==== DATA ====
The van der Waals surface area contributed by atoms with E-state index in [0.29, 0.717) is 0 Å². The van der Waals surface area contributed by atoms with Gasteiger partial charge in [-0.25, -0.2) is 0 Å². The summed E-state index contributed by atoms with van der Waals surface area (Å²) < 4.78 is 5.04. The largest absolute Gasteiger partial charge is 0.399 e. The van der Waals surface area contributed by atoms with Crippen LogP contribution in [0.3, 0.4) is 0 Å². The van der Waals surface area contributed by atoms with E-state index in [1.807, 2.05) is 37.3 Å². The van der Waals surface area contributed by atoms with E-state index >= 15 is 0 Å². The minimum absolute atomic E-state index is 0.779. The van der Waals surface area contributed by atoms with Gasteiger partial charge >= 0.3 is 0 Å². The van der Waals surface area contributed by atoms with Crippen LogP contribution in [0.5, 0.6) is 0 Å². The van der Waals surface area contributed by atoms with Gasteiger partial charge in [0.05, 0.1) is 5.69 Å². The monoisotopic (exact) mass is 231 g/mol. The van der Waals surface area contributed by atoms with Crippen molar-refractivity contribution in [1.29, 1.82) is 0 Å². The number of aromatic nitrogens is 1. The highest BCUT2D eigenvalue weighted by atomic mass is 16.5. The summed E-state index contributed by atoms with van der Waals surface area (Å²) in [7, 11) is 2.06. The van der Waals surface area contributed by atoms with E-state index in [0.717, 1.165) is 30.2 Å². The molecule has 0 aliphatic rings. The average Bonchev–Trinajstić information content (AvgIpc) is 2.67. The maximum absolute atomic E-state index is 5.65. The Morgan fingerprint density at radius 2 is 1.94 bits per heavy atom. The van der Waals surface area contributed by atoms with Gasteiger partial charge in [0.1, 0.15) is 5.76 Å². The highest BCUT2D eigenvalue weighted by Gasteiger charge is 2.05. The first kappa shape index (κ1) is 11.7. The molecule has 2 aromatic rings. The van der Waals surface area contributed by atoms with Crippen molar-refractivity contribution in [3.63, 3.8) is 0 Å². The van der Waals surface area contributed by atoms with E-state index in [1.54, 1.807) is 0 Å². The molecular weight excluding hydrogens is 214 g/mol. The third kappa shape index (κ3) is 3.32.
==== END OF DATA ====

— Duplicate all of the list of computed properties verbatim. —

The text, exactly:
The van der Waals surface area contributed by atoms with E-state index in [0.29, 0.717) is 0 Å². The van der Waals surface area contributed by atoms with Gasteiger partial charge in [-0.25, -0.2) is 0 Å². The summed E-state index contributed by atoms with van der Waals surface area (Å²) < 4.78 is 5.04. The largest absolute Gasteiger partial charge is 0.399 e. The van der Waals surface area contributed by atoms with Crippen LogP contribution in [0.3, 0.4) is 0 Å². The van der Waals surface area contributed by atoms with E-state index in [1.807, 2.05) is 37.3 Å². The van der Waals surface area contributed by atoms with E-state index >= 15 is 0 Å². The minimum absolute atomic E-state index is 0.779. The van der Waals surface area contributed by atoms with Gasteiger partial charge >= 0.3 is 0 Å². The van der Waals surface area contributed by atoms with Crippen LogP contribution in [0.5, 0.6) is 0 Å². The van der Waals surface area contributed by atoms with Gasteiger partial charge in [0.05, 0.1) is 5.69 Å². The monoisotopic (exact) mass is 231 g/mol. The van der Waals surface area contributed by atoms with Crippen molar-refractivity contribution in [1.29, 1.82) is 0 Å². The number of aromatic nitrogens is 1. The highest BCUT2D eigenvalue weighted by atomic mass is 16.5. The summed E-state index contributed by atoms with van der Waals surface area (Å²) in [7, 11) is 2.06. The van der Waals surface area contributed by atoms with E-state index in [0.717, 1.165) is 30.2 Å². The molecule has 0 aliphatic rings. The average Bonchev–Trinajstić information content (AvgIpc) is 2.67. The maximum absolute atomic E-state index is 5.65. The Morgan fingerprint density at radius 2 is 1.94 bits per heavy atom. The van der Waals surface area contributed by atoms with Gasteiger partial charge in [0.1, 0.15) is 5.76 Å². The highest BCUT2D eigenvalue weighted by Gasteiger charge is 2.05. The first kappa shape index (κ1) is 11.7. The molecule has 2 aromatic rings. The van der Waals surface area contributed by atoms with Crippen molar-refractivity contribution in [3.63, 3.8) is 0 Å². The van der Waals surface area contributed by atoms with E-state index in [1.54, 1.807) is 0 Å². The molecular weight excluding hydrogens is 214 g/mol. The third kappa shape index (κ3) is 3.32.